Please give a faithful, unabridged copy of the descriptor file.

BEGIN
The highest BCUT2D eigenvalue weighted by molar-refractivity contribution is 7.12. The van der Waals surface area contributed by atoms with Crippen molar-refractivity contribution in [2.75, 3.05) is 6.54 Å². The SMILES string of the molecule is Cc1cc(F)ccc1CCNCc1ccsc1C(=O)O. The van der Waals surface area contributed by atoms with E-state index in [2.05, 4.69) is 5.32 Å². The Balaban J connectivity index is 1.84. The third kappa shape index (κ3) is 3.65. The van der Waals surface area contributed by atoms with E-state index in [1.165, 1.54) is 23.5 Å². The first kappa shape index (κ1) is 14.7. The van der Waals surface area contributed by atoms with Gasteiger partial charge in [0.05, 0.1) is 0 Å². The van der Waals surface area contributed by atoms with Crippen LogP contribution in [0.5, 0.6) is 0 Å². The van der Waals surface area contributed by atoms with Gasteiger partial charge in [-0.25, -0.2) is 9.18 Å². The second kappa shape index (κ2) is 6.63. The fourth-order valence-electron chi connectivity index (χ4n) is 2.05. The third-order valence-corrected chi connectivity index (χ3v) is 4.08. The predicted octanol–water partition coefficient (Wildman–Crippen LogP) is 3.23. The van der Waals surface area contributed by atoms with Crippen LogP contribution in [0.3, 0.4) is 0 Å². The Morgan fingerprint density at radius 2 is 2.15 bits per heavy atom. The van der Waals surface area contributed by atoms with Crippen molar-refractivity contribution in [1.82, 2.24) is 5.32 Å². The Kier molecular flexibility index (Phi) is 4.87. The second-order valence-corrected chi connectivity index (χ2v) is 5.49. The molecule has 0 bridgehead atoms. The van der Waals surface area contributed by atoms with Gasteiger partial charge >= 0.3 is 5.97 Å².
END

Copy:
The highest BCUT2D eigenvalue weighted by molar-refractivity contribution is 7.12. The van der Waals surface area contributed by atoms with Crippen molar-refractivity contribution in [2.75, 3.05) is 6.54 Å². The SMILES string of the molecule is Cc1cc(F)ccc1CCNCc1ccsc1C(=O)O. The van der Waals surface area contributed by atoms with E-state index in [2.05, 4.69) is 5.32 Å². The Balaban J connectivity index is 1.84. The third kappa shape index (κ3) is 3.65. The van der Waals surface area contributed by atoms with E-state index in [1.165, 1.54) is 23.5 Å². The first kappa shape index (κ1) is 14.7. The van der Waals surface area contributed by atoms with Gasteiger partial charge in [0.05, 0.1) is 0 Å². The van der Waals surface area contributed by atoms with Crippen LogP contribution in [0.5, 0.6) is 0 Å². The van der Waals surface area contributed by atoms with Gasteiger partial charge in [-0.25, -0.2) is 9.18 Å². The second kappa shape index (κ2) is 6.63. The fourth-order valence-electron chi connectivity index (χ4n) is 2.05. The third-order valence-corrected chi connectivity index (χ3v) is 4.08. The predicted octanol–water partition coefficient (Wildman–Crippen LogP) is 3.23. The van der Waals surface area contributed by atoms with Crippen LogP contribution in [0.3, 0.4) is 0 Å². The Morgan fingerprint density at radius 2 is 2.15 bits per heavy atom. The van der Waals surface area contributed by atoms with Crippen molar-refractivity contribution in [1.82, 2.24) is 5.32 Å². The Kier molecular flexibility index (Phi) is 4.87. The second-order valence-corrected chi connectivity index (χ2v) is 5.49. The molecule has 0 bridgehead atoms. The van der Waals surface area contributed by atoms with Gasteiger partial charge >= 0.3 is 5.97 Å².